As with drive-by downloads, vulnerabilities usually result from network and OS misconfigurations or outdated or unpatched applications that open the application to attack. Attackers have discovered a zero-day vulnerability that has not yet been patched by the software vendor, making it particularly dangerous. User behaviour can also create vulnerabilities, such as clicking on links in email or instant messaging. This often results in the infection of a mobile or desktop device. These infections are then used to launch other attacks, such as a distributed denial of service attack or cryptocurrency mining.

Phishing Attacks

Human error or software defects and cybersecurity vulnerabilities provide an entryway for cyber attackers to bypass security controls and gain unauthorized access to systems.

Cybercriminals use vulnerabilities as entryways into systems to run code, install malware or steal data. A strong cybersecurity posture and following best practices can help organizations avoid and mitigate cyber vulnerabilities and attacks.

Vulnerabilities are at the core of every cyberattack, and as organizations become more complex, they become more susceptible to vulnerabilities. Network vulnerabilities range from poorly secured wireless access points to misconfigured firewalls that don't adequately secure their networks; operating system (OS) vulnerabilities range from software flaws such as unpatched software versions up to targeted attacks that flood servers with fake requests.

Web application vulnerabilities, including cross-site scripting (XSS) and SQL injection attacks, are another widespread risk. They're all caused by improper neutralization of user input during web page generation processes and exploited by sending false requests to servers that generate malicious scripts, which then reach end users.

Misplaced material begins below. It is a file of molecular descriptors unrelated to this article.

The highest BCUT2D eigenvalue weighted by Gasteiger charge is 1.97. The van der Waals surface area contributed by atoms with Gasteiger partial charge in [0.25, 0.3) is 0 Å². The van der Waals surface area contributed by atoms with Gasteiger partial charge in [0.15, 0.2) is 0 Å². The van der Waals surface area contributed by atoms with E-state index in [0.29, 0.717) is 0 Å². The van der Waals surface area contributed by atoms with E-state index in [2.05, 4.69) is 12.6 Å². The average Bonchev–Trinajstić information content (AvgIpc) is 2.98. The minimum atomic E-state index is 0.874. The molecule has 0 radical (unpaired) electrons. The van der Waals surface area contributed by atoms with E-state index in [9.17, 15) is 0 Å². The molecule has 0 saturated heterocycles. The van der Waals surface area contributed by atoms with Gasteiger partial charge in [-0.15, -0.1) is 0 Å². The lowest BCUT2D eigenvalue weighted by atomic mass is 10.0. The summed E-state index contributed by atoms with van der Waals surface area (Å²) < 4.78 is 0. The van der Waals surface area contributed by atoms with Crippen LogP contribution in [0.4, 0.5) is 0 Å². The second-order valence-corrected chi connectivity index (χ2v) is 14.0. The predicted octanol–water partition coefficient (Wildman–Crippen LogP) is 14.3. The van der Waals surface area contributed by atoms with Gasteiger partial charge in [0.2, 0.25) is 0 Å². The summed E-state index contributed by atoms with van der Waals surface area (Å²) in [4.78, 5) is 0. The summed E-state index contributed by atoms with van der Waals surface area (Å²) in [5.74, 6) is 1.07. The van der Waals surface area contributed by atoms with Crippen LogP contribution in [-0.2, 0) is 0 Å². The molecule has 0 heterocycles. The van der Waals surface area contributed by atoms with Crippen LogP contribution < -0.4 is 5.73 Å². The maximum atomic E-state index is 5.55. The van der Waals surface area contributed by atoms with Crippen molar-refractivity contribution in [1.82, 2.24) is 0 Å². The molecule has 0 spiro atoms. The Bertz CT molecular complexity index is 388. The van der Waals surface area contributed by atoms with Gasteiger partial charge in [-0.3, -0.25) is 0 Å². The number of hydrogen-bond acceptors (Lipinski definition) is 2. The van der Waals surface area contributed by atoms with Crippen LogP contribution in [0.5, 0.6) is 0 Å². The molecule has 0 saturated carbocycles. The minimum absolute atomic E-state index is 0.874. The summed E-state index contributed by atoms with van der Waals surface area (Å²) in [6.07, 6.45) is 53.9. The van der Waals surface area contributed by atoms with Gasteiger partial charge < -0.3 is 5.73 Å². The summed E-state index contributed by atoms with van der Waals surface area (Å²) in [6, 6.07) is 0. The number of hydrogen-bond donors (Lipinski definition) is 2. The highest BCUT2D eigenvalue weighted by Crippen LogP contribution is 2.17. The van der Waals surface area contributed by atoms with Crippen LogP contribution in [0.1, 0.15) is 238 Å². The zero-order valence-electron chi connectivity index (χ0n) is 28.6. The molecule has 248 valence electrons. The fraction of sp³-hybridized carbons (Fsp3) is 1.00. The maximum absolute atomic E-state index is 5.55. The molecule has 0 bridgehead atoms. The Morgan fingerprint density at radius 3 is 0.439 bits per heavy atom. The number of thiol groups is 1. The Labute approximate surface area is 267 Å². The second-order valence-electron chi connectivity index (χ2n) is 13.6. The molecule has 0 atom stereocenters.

Cyberattackers employ phishing attacks to infiltrate networks by dumping employees into opening malware attachments or clicking links that appear legitimate but contain malware. Phishing attacks may target individuals or groups in various forms, including spam, spear, smishing, vishing, and whaling techniques often employed to gain entry.

Repetitive brute force attacks are another famous technique threat actors use to gain entry. Once inside, attackers can use that time to move laterally within networks and install back doors for future attacks.

Failure to monitor and alert for lateral movement between systems within a network is also a significant weakness, often caused by subnet monitoring issues or using proxy servers that don't block specific outbound traffic. Utilizing micro-segmentation policies with more restrictive policies and monitoring outbound traffic may reduce this vulnerability.

Social Engineering Attacks

Attackers use various tools and techniques to bypass security controls and gain illegal entry to systems or networks. Once an attacker gains entry, they can then expand their attack by stealing more sensitive data or causing additional damage.

Today's cyber attacks often exploit weaknesses or flaws in applications. This type of weakness can occur due to poor design, bugs in programming code, or errors during the development process, often going undetected for long periods and being exploited by attackers as an attack vector.

One standard error people make with their computer is leaving it unattended or using weak passwords, which allow attackers to gain entry and steal information. Attackers could then use this knowledge against other employees, gain access to sensitive data, or install malware.

Cybercriminals often use social engineering attacks to penetrate organizations and spread malicious content.

One way to prevent these types of attacks is through employee education and encouraging them to question any suspicious emails or requests. Employees who receive an email requesting sensitive data or credit card numbers electronically should check with their boss before responding. Companies should provide regular staff training on cyber security to enable employees to identify social engineering attacks and consistently implement best practice security protocols.